And so, perhaps fittingly, the DC Extended Universe a.k.a. the DCEU—the specific version of the DC Comics superhero multiverse that, roughly speaking, has existed for the past decade on the big screen (in the form of Henry Cavill’s Superman et al), TV (in the form of the numerous CW superhero shows), and the printed page (mainly in the form of the “New 52” era of DC Comics)—ends in the mid-credits scene of Aquaman and the Lost Kingdom with a naïve, satisfied man eating a cheeseburger that has a cockroach in it. It’s like a nightmare inversion of the pleasant final scene of Whit Stillman’s Barcelona.
Which of those two scenes required more thought and effort to produce may be the great artistic question of our age.
David Zaslav, head of DC’s parent company Warner Bros./Discovery, has been much criticized over the past couple of years for his slash-and-burn approach to reducing Warner’s costs and debt. However, he’s not wrong to think that in order to survive the company needs to rid itself of multiple billion-dollar albatrosses and focus on a few high-quality projects—even, or perhaps especially, if the real goal is just to make Warner look like an inviting merger partner for an outside entity such as Paramount (which would give the combined company access not only to DC’s superheroes but to Star Trek, itself an ailing franchise, as I wrote two weeks ago) or NBCUniversal (which would hypothetically allow classic Universal monsters such as the Wolfman to mingle with DC’s Creature Commandos, the latter team one of the top priorities of current DC Universe creative honcho James Gunn).
In short, given the need to reorganize, maybe another brutal round of layoffs at DC Comics (for which several friends and I have done work over the years) and accompanying reset of their fictional continuity wouldn’t be so crazy, though DC Comics itself, the actual printed comics division, is hardly the most expensive part of the Warner empire.
In any case, as people half-jokingly ponder what a fused Warner-HBO-Cinemax-Paramount-etc. behemoth might be called, I, with my usual marketing savvy, humbly suggest Paramax, which is fairly short—and has the added virtue of sounding a bit like the name of a Green Lantern villain who destroyed the universe once a few decades back.
Another ironic option, given that Paramount’s parent company is called National Amusements, would be to change the name of DC Comics back to National Periodicals, which is what the operation was called back when Superman debuted in the 1930s. “DC,” adopted later, technically stands for Detective Comics, just in case anyone doubted the longstanding centrality of Batman in all this. (Wayne Enterprises would also have a ring to it, as would Starfleet.)
If all else fails, maybe Gunn could work out an arrangement to make all the aforementioned companies subsidiaries of his old pals at Troma Entertainment, the tiny New York studio responsible for such low-budget yet profitable schlock as the original Toxic Avenger. Both “Toxic” and “Avenger” seem like they’d be good attention-getting words in the current branding/political environment.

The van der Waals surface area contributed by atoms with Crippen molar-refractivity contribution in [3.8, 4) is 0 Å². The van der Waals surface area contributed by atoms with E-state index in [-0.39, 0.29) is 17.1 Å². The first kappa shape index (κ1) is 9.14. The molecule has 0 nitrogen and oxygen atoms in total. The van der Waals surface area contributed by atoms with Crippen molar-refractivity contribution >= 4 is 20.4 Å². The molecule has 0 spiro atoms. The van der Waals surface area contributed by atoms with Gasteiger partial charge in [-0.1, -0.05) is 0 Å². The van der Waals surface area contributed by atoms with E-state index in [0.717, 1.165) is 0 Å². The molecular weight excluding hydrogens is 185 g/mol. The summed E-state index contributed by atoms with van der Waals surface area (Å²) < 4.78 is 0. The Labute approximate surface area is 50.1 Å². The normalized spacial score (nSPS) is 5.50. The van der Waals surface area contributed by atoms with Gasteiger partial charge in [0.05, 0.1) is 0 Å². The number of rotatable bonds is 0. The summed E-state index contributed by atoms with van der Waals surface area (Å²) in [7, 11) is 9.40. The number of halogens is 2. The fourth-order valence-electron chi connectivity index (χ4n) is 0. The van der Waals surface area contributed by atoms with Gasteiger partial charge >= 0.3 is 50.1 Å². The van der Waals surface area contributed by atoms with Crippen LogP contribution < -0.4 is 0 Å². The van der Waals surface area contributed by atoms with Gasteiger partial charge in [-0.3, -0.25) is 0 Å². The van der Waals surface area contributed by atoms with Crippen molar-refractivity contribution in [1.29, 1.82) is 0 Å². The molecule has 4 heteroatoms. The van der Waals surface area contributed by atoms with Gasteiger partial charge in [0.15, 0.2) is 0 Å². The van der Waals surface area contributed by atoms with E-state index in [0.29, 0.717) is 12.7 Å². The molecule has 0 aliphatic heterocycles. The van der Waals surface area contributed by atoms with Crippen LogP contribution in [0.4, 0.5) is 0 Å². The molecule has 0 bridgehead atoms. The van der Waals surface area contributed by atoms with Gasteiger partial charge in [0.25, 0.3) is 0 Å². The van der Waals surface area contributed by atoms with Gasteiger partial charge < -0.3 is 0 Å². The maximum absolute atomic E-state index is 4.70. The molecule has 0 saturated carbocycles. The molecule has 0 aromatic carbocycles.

I’ve met a few New York performance artists who are friends of the Troma crowd, and they seem to spend a lot of time stoned or naked, unsurprisingly. Give all the Warner-etc. assets to them, if they’re willing to work out how to handle all the debt, and something interesting is bound to happen. Maybe they’ll finally put anarchist and veteran DC Comics writer Grant Morrison in charge of everything—or for added fun, make him and anarchist comics writer Alan Moore co-presidents. What harm could it do at this point?
After all, it was staid, ostensibly rational, moderate-liberal, respectable, corporate types, with neckties and tight schedules, who decided to hang Warner’s fate on such stable, reliable, easygoing personalities as Ezra Miller, Amber Heard, and Dwayne Johnson. (While their corporate rivals over at Marvel gave us that Kang actor—and also now likely want to avoid putting that actor who played Deadpool’s bartender in the MCU proper, and avoid putting Wesley Snipes and Halle Berry in the same room even if they bring both back for cameos in Avengers: Secret Wars.)
Maybe the real problem with the superhero biz lately isn’t varying individual personalities, such as the crazies mentioned in the preceding paragraph, or even specific bad artistic decisions, so much as the fact that bureaucracies are as bad at fostering rationality as they are at fostering art—despite what a century of post-Max Weber social theorizing has taught us to believe.
Looking at these giant, hulking, corporate wrecks—like the ruins of once-great Atlantis (or, in the slapdash mythos of the mediocre Aquaman and the Lost Kingdom, perhaps I should say the dying undersea kingdom of Necrus)—I think the more bizarre auteurs who go their own way and do something that doesn’t rely upon checking with corporate headquarters or swearing allegiance to the Black Trident, the better off we’ll probably be.
Leave the corporate folk to focus not on merging fictional universes but on their increasingly desperate financial merger ideas, the artists sailing quietly away while the bureaucrats sink slowly beneath the waves.